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There is widespread agreement that American schools must improve K-12 instruction in science, mathematics, engineering, and technology. A new National Research Council report highlights how little firm evidence exists about how best to do so.
The impetus for this report was language in a June 2009 House Appropriations Committee report accompanying the FY 2010 Commerce, Justice and Science Appropriations Bill. The committee directed the National Science Foundation to work with organizations such as the National Research Council on a report on K-6 science education, and recommendations on how to improve it.
NSF responded to the appropriators’ request by supporting a National Research Council committee chaired by Adam Gamoran of the University of Wisconsin-Madison. The resulting report, “Successful K-12 STEM Education: Identifying Effective Approaches in Science, Technology, Engineering, and Mathematics” was written by the Committee on Highly Successful Schools or Programs for K-12 STEM Education, under the Board on Science Education and Board on Testing and Assessment of the Division of Behavioral and Social Sciences and Education of the National Academies.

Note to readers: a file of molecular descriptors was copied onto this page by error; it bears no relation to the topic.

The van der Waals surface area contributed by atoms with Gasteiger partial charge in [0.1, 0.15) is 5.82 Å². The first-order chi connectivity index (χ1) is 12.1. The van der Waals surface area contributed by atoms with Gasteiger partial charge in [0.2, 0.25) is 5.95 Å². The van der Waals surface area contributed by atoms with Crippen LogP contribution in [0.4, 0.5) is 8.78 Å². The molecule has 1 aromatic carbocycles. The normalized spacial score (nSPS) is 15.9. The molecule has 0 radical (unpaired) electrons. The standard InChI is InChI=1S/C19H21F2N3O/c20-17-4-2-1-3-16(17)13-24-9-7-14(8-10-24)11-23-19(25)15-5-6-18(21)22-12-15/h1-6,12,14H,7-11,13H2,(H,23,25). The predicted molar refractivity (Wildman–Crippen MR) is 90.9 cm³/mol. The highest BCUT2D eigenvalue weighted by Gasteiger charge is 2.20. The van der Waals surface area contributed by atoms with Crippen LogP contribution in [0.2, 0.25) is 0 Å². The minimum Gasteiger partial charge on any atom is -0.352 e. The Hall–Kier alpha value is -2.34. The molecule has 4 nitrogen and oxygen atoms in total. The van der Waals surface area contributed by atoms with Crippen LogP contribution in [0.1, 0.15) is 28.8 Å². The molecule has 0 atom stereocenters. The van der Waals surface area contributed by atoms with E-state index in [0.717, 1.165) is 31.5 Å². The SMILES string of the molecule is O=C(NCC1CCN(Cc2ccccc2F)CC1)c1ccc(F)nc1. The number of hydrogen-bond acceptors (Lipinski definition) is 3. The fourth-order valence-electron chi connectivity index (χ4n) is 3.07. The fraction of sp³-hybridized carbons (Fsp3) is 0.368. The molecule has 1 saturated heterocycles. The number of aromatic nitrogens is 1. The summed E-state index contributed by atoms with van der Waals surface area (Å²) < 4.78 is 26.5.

The 38-page report opens with a brief discussion of the study’s scope, and a one-page summary of previous reports outlining the importance of innovation to the creation of future jobs and a review of American student’s proficiency in STEM subjects. The next section describes three “broad and widely espoused” long-term goals for U.S. K-12 STEM education:
“Expand the number of students who ultimately pursue advanced degrees and careers in STEM fields and broaden the participation of women and minorities in those fields.
“Expand the STEM-capable workforce and broaden the participation of women and minorities in that workforce.
“Increase STEM literacy for all students, including those who do not pursue STEM-related careers or additional study in the STEM disciplines.”